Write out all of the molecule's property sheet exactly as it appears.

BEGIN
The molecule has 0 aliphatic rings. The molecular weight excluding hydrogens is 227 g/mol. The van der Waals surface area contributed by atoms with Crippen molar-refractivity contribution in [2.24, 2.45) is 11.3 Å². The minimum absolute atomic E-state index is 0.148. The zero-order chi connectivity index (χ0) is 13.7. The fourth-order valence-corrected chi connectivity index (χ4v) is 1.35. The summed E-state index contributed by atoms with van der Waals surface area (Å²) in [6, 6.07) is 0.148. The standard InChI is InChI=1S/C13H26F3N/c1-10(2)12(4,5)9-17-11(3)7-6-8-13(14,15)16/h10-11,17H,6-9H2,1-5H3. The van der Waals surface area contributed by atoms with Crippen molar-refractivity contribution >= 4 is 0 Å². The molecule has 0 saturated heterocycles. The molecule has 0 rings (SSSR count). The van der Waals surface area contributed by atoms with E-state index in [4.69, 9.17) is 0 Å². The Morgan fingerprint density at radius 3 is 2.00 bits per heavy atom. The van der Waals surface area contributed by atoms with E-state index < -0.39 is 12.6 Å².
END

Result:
The molecule has 0 aliphatic rings. The molecular weight excluding hydrogens is 227 g/mol. The van der Waals surface area contributed by atoms with Crippen molar-refractivity contribution in [2.24, 2.45) is 11.3 Å². The minimum absolute atomic E-state index is 0.148. The zero-order chi connectivity index (χ0) is 13.7. The fourth-order valence-corrected chi connectivity index (χ4v) is 1.35. The summed E-state index contributed by atoms with van der Waals surface area (Å²) in [6, 6.07) is 0.148. The standard InChI is InChI=1S/C13H26F3N/c1-10(2)12(4,5)9-17-11(3)7-6-8-13(14,15)16/h10-11,17H,6-9H2,1-5H3. The van der Waals surface area contributed by atoms with Crippen molar-refractivity contribution >= 4 is 0 Å². The molecule has 0 saturated heterocycles. The molecule has 0 rings (SSSR count). The van der Waals surface area contributed by atoms with E-state index in [4.69, 9.17) is 0 Å². The Morgan fingerprint density at radius 3 is 2.00 bits per heavy atom. The van der Waals surface area contributed by atoms with E-state index < -0.39 is 12.6 Å².